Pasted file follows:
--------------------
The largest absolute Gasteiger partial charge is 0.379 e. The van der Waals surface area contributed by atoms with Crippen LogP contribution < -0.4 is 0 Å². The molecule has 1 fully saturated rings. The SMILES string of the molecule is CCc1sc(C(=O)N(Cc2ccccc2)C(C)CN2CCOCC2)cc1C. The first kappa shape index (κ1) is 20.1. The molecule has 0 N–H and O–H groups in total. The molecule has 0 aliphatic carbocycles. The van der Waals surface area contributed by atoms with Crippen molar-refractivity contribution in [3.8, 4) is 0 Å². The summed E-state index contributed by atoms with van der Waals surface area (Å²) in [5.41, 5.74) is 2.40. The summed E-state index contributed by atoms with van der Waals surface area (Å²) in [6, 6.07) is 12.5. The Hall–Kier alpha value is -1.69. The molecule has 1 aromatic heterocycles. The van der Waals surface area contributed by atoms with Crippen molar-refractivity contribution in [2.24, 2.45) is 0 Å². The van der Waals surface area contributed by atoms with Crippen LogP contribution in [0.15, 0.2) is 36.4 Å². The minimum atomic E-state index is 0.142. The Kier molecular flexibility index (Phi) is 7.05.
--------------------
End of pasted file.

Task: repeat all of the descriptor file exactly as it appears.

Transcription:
The largest absolute Gasteiger partial charge is 0.379 e. The van der Waals surface area contributed by atoms with Crippen LogP contribution < -0.4 is 0 Å². The molecule has 1 fully saturated rings. The SMILES string of the molecule is CCc1sc(C(=O)N(Cc2ccccc2)C(C)CN2CCOCC2)cc1C. The first kappa shape index (κ1) is 20.1. The molecule has 0 N–H and O–H groups in total. The molecule has 0 aliphatic carbocycles. The van der Waals surface area contributed by atoms with Crippen molar-refractivity contribution in [3.8, 4) is 0 Å². The summed E-state index contributed by atoms with van der Waals surface area (Å²) in [5.41, 5.74) is 2.40. The summed E-state index contributed by atoms with van der Waals surface area (Å²) in [6, 6.07) is 12.5. The Hall–Kier alpha value is -1.69. The molecule has 1 aromatic heterocycles. The van der Waals surface area contributed by atoms with Crippen molar-refractivity contribution in [2.24, 2.45) is 0 Å². The van der Waals surface area contributed by atoms with Crippen LogP contribution in [0.15, 0.2) is 36.4 Å². The minimum atomic E-state index is 0.142. The Kier molecular flexibility index (Phi) is 7.05.